Running game is back at right time
Bobby Griffin | Monday, November 14, 2005
Notre Dame relied on quarterback Brady Quinn’s arm for two consecutive games against Brigham Young and Tennessee. But in Saturday’s 42-21 win against Navy, the Irish reestablished a running game that had been quiet in the team’s two previous victories.
Darius Walker led the Irish with his fifth 100-yard game of the season, rushing 19 times for 118 yards and a touchdown. Travis Thomas added 58 yards and a touchdown on 11 carries.
“We wanted to play more of a ball control game,” Irish coach Charlie Weis said. “You get towards the end of the year and you don’t know what the weather is going to be, you just can’t count on going out there slinging it on every play. We wanted to try to have some balance out there, to run it a little bit more than we were throwing it and I think we ran it fairly efficiently.”
Notre Dame ran the ball 39 times for 221 yards. The Irish time of possession was 28:25 – only the second time all season that an opposing team has controlled the clock against Notre Dame.
Quinn knew it would be important to establish the running game early. Notre Dame needed to keep the ball on offense to make sure its defense was fresh against Navy’s option attack.
“We knew that whenever they got the ball they were going to eat up a ton of the clock,” Quinn said. “Our defense was going to be out there for a good amount of time. So now when we get our there we need to score and be efficient but also kind of having similar long drives.”
These long drives also made the quarterback’s life a bit easier. Quinn, who has 27 touchdowns and five interceptions this season, enjoyed watching the running game click.
“Any time you have a balance like that and have the running game going for you, it allows you to relax and sit back and watch Darius and Travis,” Quinn said. “It’s kind of fun for me.”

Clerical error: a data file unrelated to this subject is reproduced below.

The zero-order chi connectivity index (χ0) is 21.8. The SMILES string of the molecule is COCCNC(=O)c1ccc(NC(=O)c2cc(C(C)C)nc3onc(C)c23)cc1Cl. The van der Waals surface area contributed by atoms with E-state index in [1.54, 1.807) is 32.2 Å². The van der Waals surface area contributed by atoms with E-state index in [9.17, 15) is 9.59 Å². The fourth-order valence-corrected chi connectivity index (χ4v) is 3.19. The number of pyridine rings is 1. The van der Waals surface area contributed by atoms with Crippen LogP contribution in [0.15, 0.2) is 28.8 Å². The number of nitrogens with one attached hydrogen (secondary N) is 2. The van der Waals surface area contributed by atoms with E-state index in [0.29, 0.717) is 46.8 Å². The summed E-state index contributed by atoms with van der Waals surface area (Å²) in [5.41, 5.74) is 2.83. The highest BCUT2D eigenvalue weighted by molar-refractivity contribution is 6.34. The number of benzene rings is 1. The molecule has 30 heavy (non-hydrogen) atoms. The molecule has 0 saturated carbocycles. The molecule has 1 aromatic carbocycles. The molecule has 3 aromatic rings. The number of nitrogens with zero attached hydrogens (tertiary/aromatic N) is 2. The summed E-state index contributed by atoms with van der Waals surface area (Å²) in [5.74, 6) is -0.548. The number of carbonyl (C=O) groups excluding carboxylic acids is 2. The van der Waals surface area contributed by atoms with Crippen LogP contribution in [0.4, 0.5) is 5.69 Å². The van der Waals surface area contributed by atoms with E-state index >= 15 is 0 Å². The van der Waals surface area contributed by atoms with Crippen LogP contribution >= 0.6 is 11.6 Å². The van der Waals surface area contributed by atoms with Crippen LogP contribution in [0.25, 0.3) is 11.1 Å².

Much of the success of the Irish running game rests on the shoulders of the offensive line that controlled the undersized Navy line throughout the game.
“We knew we wanted to run the ball because a lot of teams, future opponents, may say they can’t run the ball,” Irish offensive tackle Ryan Harris said. “We came out today and showed that we can run the ball if the game plan asks for it.”
The Irish coaching staff has shown an ability to adapt their offense to the weaknesses of the opposition all season. Because Navy was allowing Notre Dame to run the ball – unlike BYU or Tennessee – the Irish took advantage of it.
The 221 yards rushing were 81 yards better than Notre Dame’s 139.6 yards per game season average heading into the game. Thomas spoke about the importance of having a game like this going into the last few games of the season.
“We want to have a two-headed offense, you want to run and you want to pass,” Thomas said. “I think anytime we can do both of that, defenses are going to be nervous coming into the game.”
The last few games have been productive for Thomas. The junior has moved up on the depth chart to the point where he is now the power running back playing behind Walker.
“Something that I set as a goal for myself this year was to become a key player on offense,” Thomas said. “It makes me feel good that I’m doing well and I’ve made myself a player that the team can count on.”